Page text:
ROI is a key component of digital which is not discussed readily, but remains important to chief financial officers and to the healthcare payers who are ultimately funding pharma. The marketing budget for digital may certainly be small, but it still represents billions of dollars across the industry – and a good prediction of ROI is surely a necessary part of any business plan.

Embracing digital for the right reasons

Ultimately, as is so often the case with pharma, the issue boils down to trust: patients and lawmakers want to know that pharma’s use of digital media – and indeed its interaction with patients – is based on sharing information openly and helping to improve the experience of having a condition, whilst also aiming to deliver better medicines. 

It should not be, as some fear, an attempt at ‘back door’ direct-to-consumer advertising or in any way promotional. There is an opportunity here for pharma and medical communication firms to help shape the future of healthcare and chart the course of the ePatient. 

Our young cancer patient has now been given a louder voice and a community to engage with – and all at the touch of a button. The patients’ needs must remain the top priority for pharma and doctors, if the promise of digital is to be fully realised

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Samsung, the pharma company: biopharm investments; first biosimilars in 2016

Samsung, the pharma company: biopharm investments; first biosimilars in 2016 | Pharma_News |

South Korea’s biggest company is investing at least $2 billion in biopharmaceuticals, including the growing segment of biosimilars, which are cheaper versions of brand-name biotechnology drugs that have lost patent protection.


Samsung, with $327 billion annual revenue, aims to become a major force in biotechnology, an industry expected to generate sales of more than $220 billion in five years. With the electronics market reaching saturation, billionaire chairman Lee Kun Hee has been investing in new areas that might shore up growth for the family-controlled company.


Samsung plans to sell its first biosimilar version of Amgen Inc. (AMGN)’s arthritis therapy Enbrel in 2016 in Europe and a version of Johnson & Johnson (JNJ)’s Remicade treatment for autoimmune diseases in 2017, according to Ko. A separate unit called Samsung Biologics Co. has contracts to manufacture biologic medicines for branded pharmaceutica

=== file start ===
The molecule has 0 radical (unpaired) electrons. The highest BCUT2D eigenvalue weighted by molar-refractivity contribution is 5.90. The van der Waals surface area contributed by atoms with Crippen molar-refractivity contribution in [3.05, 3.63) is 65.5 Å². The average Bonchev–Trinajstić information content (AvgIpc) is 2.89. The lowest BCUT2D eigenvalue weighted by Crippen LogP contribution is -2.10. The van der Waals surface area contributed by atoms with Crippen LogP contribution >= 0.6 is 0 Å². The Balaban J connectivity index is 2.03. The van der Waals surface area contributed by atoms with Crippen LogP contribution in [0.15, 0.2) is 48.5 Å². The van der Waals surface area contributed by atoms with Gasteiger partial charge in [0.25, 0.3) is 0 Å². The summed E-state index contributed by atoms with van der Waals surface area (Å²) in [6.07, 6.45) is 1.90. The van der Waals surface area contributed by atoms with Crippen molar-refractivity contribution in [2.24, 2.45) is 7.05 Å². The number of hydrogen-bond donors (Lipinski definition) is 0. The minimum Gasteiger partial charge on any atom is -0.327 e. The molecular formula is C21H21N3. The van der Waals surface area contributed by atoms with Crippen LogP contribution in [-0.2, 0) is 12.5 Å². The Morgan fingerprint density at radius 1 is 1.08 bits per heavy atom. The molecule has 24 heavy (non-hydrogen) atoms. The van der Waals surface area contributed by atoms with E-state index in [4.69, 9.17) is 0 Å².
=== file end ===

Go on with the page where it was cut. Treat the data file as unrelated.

Via Andrew Spong
Andrew Spong's curator insight, May 12, 2014 4:18 AM

For me, this is the biggest health story of the year so far.


With Samsung's dominance in the mobile market and its focus on integrating health into its products, there can be little doubt that the company has the potential to make a huge impression on the future of healthcare.

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Pfizer begins using ‘digital’ reps

Pfizer begins using ‘digital’ reps | Pharma_News |

Pfizer has begun using digital drug representatives to market medicines, leaving the decision as to whether they want to see them in doctors’ hands.

It’s an unusual move that creates more of an indirect form of marketing. The firm’s new service it calls ‘Pfizerline’ has its own website with a blurb saying: “Ask Pfizer............, who can give you promotional product information at a time convenient to you. It’s simple. It’s flexible. It’s convenient. Calls can be arranged to suit your busy practice schedule.”


The service offers new ways for primary care doctors to talk to reps and also offers links to product information about branded medicines available in the UK.


There is in addition the ability to book an online meeting room that Pfizer says provides a “rich multi-media interaction where you can see our trained UK-based digital representative, as well as the product presentation they are discussing with you”.


In a nutshell, it means UK doctors can speak to reps via a Skype-like device about new products from Pfizer. Doctors can book online via a booking form and a ‘digital rep’ will arrange a time to talk on the phone, or video link at


The process, dubbed ‘digital detailing’, is designed around promotional product discussions and is within the ABPI rules.

Via Andrew Spong
Sven Awege's comment, October 6, 2013 6:24 PM
Is this really new? I thought they were doing this many years ago - just new way to describe it?
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Strategy: Why Big Pharmas Do What They Do -- And How Silicon Valley Might Help Them Think Differently - Forbes

Strategy: Why Big Pharmas Do What They Do -- And How Silicon Valley Might Help Them Think Differently - Forbes | Pharma_News |

AstraZeneca’s revitalization strategy, announced this week, follows the same well-worn playbook used by so many in the industry, employing approaches vividly familiar from my consulting days: cut headcount, externalize R&D, focus on select therapeutic areas, push biologics, and explore an interesting flyer (in this case, technology from Moderna, a Cambridge, MA-based company developing novel mRNA therapeutics — see Luke Timmerman’s recent Xconomy post).


While not offering profound solutions, these restructuring activities, through cost cutting and distraction, are likely to buy AZ at least a little bit of breathing room from the increasingly critical analysts that have massed at the company’s gates.


I’d like to review what may be driving these changes in the industry, and conclude with several alternative strategies big pharma might consider.

 Read the full article at Forbes by clicking the title

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Fixing a Broken Drug Business by Spreading the Wealth,

Fixing a Broken Drug Business by Spreading the Wealth, | Pharma_News |
Photo: Bill David Brooks / Flickr You might plausibly argue that ice cream parlors and bobby socks reached a peak back when Elvis was still the king, b